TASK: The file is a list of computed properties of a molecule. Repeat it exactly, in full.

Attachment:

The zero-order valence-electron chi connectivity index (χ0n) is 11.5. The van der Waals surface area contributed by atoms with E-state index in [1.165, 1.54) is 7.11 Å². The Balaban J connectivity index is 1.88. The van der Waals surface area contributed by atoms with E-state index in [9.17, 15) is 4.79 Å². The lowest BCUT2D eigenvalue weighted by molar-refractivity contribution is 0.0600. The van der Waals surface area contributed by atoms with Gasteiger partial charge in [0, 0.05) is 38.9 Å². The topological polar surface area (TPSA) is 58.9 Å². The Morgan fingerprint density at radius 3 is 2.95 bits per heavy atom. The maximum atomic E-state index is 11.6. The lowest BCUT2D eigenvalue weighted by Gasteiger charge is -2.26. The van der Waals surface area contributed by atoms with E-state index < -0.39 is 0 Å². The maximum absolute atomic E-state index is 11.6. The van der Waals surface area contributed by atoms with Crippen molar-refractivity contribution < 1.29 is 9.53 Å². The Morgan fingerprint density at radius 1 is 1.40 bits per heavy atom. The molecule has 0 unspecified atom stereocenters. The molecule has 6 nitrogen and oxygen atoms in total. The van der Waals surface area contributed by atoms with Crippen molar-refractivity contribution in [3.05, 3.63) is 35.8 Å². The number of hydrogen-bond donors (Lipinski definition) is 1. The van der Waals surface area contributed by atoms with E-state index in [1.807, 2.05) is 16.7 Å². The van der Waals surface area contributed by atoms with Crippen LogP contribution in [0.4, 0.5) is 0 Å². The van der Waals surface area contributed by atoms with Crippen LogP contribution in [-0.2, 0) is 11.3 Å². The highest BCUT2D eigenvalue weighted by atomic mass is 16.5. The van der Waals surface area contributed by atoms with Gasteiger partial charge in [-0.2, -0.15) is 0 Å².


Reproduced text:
The zero-order valence-electron chi connectivity index (χ0n) is 11.5. The van der Waals surface area contributed by atoms with E-state index in [1.165, 1.54) is 7.11 Å². The Balaban J connectivity index is 1.88. The van der Waals surface area contributed by atoms with E-state index in [9.17, 15) is 4.79 Å². The lowest BCUT2D eigenvalue weighted by molar-refractivity contribution is 0.0600. The van der Waals surface area contributed by atoms with Gasteiger partial charge in [0, 0.05) is 38.9 Å². The topological polar surface area (TPSA) is 58.9 Å². The Morgan fingerprint density at radius 3 is 2.95 bits per heavy atom. The maximum atomic E-state index is 11.6. The lowest BCUT2D eigenvalue weighted by Gasteiger charge is -2.26. The van der Waals surface area contributed by atoms with E-state index < -0.39 is 0 Å². The maximum absolute atomic E-state index is 11.6. The van der Waals surface area contributed by atoms with Crippen molar-refractivity contribution < 1.29 is 9.53 Å². The Morgan fingerprint density at radius 1 is 1.40 bits per heavy atom. The molecule has 0 unspecified atom stereocenters. The molecule has 6 nitrogen and oxygen atoms in total. The van der Waals surface area contributed by atoms with Crippen molar-refractivity contribution in [3.05, 3.63) is 35.8 Å². The number of hydrogen-bond donors (Lipinski definition) is 1. The van der Waals surface area contributed by atoms with E-state index in [1.807, 2.05) is 16.7 Å². The van der Waals surface area contributed by atoms with Crippen LogP contribution in [0.4, 0.5) is 0 Å². The van der Waals surface area contributed by atoms with Crippen LogP contribution in [-0.2, 0) is 11.3 Å². The highest BCUT2D eigenvalue weighted by atomic mass is 16.5. The van der Waals surface area contributed by atoms with Gasteiger partial charge in [-0.2, -0.15) is 0 Å².